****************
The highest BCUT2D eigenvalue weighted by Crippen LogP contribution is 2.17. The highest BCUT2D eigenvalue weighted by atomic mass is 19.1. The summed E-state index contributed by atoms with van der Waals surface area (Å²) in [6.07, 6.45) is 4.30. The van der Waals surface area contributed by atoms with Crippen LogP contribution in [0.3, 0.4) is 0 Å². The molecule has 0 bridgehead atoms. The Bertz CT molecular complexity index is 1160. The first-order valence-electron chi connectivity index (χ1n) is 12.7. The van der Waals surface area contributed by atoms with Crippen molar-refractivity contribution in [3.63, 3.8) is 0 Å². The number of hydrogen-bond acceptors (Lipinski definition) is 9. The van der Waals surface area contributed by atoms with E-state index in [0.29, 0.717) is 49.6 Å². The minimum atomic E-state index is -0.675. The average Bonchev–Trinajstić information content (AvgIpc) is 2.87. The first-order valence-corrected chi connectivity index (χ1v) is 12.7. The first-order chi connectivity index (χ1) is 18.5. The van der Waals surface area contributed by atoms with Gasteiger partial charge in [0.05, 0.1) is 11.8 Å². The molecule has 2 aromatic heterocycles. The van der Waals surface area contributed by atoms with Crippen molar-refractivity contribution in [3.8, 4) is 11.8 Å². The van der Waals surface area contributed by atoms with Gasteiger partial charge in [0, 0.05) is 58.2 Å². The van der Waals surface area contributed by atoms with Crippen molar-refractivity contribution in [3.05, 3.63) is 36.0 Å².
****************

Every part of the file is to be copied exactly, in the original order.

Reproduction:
The highest BCUT2D eigenvalue weighted by Crippen LogP contribution is 2.17. The highest BCUT2D eigenvalue weighted by atomic mass is 19.1. The summed E-state index contributed by atoms with van der Waals surface area (Å²) in [6.07, 6.45) is 4.30. The van der Waals surface area contributed by atoms with Crippen LogP contribution in [0.3, 0.4) is 0 Å². The molecule has 0 bridgehead atoms. The Bertz CT molecular complexity index is 1160. The first-order valence-electron chi connectivity index (χ1n) is 12.7. The van der Waals surface area contributed by atoms with Crippen molar-refractivity contribution in [3.63, 3.8) is 0 Å². The number of hydrogen-bond acceptors (Lipinski definition) is 9. The van der Waals surface area contributed by atoms with E-state index in [0.29, 0.717) is 49.6 Å². The minimum atomic E-state index is -0.675. The average Bonchev–Trinajstić information content (AvgIpc) is 2.87. The first-order valence-corrected chi connectivity index (χ1v) is 12.7. The first-order chi connectivity index (χ1) is 18.5. The van der Waals surface area contributed by atoms with Gasteiger partial charge in [0.05, 0.1) is 11.8 Å². The molecule has 2 aromatic heterocycles. The van der Waals surface area contributed by atoms with Crippen molar-refractivity contribution in [3.8, 4) is 11.8 Å². The van der Waals surface area contributed by atoms with Gasteiger partial charge in [0, 0.05) is 58.2 Å². The van der Waals surface area contributed by atoms with Crippen molar-refractivity contribution in [3.05, 3.63) is 36.0 Å².